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Stopping radio station KRPI -- an exercise in local, national and international politics

I’m back. My apologies to my regular readers but I have been preoccupied, my time commandeered and my energy hijacked by a nutty, insane project: trying to block a bunch of deep-pocketed rat-bastards from building a Brobdingnagian array of AM broadcasting towers in our Lilliputian community.

In an earlier post I told you a bit about Point Roberts, the geopolitical exclave where I, and a mixed bag of some 1,300 others, live. We’re a quiet bunch here, content to deal with local issues like raising money for a new library, getting a lighthouse at our lightless Lighthouse Park (which, in a way, kinda fits our funky community) and arguing over stuff like how wide a walking/cycling path should be. We do not want or need a monstrosity that will consist of five 150-foot steel towers plunked down on a richly wooded 10 acre lot a stone’s throw from the border with Canada.

At first we thought we just had to let the county planners know about our opposition. So we did. Howls of protest, passionate letters, vituperative emails, visits to the county seat all went for naught. The powers that be and the moneyed folks behind projects like these don’t give a rat’s ass who’s upset. If there’s money to be made they will fight you at every turn. We shifted gears, toned down the passion and formed a “cross-border coalition” — because this mess impacts Canadians as well as Americans.

We focused on law, zoning codes, survey data, court cases, international treaties, sightline analyses, public protests, politics, history and money raising (lawyers ain’t cheap). No longer the pacific residents of the easy-going Northwest we have morphed into a bunch of really vicious bastards.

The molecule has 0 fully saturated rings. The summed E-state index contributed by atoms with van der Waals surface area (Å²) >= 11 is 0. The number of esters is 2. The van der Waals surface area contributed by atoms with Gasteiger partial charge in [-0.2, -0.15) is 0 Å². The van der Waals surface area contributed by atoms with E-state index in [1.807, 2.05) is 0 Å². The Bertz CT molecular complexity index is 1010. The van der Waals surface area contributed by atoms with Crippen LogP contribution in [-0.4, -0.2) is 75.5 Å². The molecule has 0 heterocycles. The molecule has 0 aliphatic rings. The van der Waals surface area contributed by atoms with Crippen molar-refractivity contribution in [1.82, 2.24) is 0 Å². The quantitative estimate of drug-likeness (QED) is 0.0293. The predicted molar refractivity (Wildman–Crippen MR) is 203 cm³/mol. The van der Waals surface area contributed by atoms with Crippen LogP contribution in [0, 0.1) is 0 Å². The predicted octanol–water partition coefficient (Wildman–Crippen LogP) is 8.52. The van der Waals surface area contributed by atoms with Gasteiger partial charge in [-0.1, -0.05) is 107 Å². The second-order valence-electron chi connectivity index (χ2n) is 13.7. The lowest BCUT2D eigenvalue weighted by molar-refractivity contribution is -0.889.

The battle lines have been joined and they encompass the Federal Communications Commission, Homeland Security and the US Customs and Border Patrol, Whatcom County’s Planning and Development Services, Industry Canada, the Canadian Radio-television Telecommunications Commission, Canadian politicians in British Columbia and Ottawa, our US Senators and Representatives in Congress, a prominent law firm in DC, a small stable of local lawyers, electrical and civil engineers in both the US and Canada and a surveyor. In the past months I’ve given talks to various groups on both sides of the border and had meetings with the most unlikely people including a Minister in the Canadian government and the Mayor of Delta, BC who is addressed in all official settings as “Your Worship.” Makes you want to just run for that office, doesn’t it?

I won’t bore you with gory details (they are many and they are gory) but, briefly, what we found as we dug was that BBC Broadcasting (yup, that’s their name though they have nothing to do with the real “Beeb”) appears to have been operating in violation of Federal law for a decade. It is not really an American company but is operated out of Canada under the name “Sher-E-Punjab, Inc.” BBC Broadcasting is a “shell” corporation set up behind the name of an American citizen who probably doesn’t even know how to turn a radio on. They want to move their towers to Point Roberts because it is where it is — right on the border. By transmitting from here they can better reach their listeners virtually all of whom live in the Lower Mainland of British Columbia and speak Punjabi, the language which all programs are broadcast in.